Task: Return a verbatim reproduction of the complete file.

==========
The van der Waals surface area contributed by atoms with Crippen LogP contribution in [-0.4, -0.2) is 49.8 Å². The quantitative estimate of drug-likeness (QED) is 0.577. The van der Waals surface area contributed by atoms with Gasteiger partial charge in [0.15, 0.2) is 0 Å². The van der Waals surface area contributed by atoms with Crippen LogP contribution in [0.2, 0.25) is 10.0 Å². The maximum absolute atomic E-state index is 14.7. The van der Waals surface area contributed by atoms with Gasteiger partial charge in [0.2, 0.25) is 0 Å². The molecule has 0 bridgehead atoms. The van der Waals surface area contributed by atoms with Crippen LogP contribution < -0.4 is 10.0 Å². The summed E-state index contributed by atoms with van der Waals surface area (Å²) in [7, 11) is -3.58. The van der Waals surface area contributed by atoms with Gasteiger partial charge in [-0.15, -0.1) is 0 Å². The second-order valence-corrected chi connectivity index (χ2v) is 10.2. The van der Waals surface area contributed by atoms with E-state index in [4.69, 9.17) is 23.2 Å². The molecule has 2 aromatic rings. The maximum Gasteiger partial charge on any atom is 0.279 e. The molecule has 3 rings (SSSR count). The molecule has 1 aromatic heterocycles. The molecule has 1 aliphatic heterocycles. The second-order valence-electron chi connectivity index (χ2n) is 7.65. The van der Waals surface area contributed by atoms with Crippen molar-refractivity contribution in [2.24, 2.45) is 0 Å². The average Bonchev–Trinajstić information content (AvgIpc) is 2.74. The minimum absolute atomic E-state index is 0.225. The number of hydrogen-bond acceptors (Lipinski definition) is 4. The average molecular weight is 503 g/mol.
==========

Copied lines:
The van der Waals surface area contributed by atoms with Crippen LogP contribution in [-0.4, -0.2) is 49.8 Å². The quantitative estimate of drug-likeness (QED) is 0.577. The van der Waals surface area contributed by atoms with Gasteiger partial charge in [0.15, 0.2) is 0 Å². The van der Waals surface area contributed by atoms with Crippen LogP contribution in [0.2, 0.25) is 10.0 Å². The maximum absolute atomic E-state index is 14.7. The van der Waals surface area contributed by atoms with Gasteiger partial charge in [0.2, 0.25) is 0 Å². The molecule has 0 bridgehead atoms. The van der Waals surface area contributed by atoms with Crippen LogP contribution < -0.4 is 10.0 Å². The summed E-state index contributed by atoms with van der Waals surface area (Å²) in [7, 11) is -3.58. The van der Waals surface area contributed by atoms with Gasteiger partial charge in [-0.15, -0.1) is 0 Å². The second-order valence-corrected chi connectivity index (χ2v) is 10.2. The van der Waals surface area contributed by atoms with E-state index in [4.69, 9.17) is 23.2 Å². The molecule has 2 aromatic rings. The maximum Gasteiger partial charge on any atom is 0.279 e. The molecule has 3 rings (SSSR count). The molecule has 1 aromatic heterocycles. The molecule has 1 aliphatic heterocycles. The second-order valence-electron chi connectivity index (χ2n) is 7.65. The van der Waals surface area contributed by atoms with Crippen molar-refractivity contribution in [2.24, 2.45) is 0 Å². The average Bonchev–Trinajstić information content (AvgIpc) is 2.74. The minimum absolute atomic E-state index is 0.225. The number of hydrogen-bond acceptors (Lipinski definition) is 4. The average molecular weight is 503 g/mol.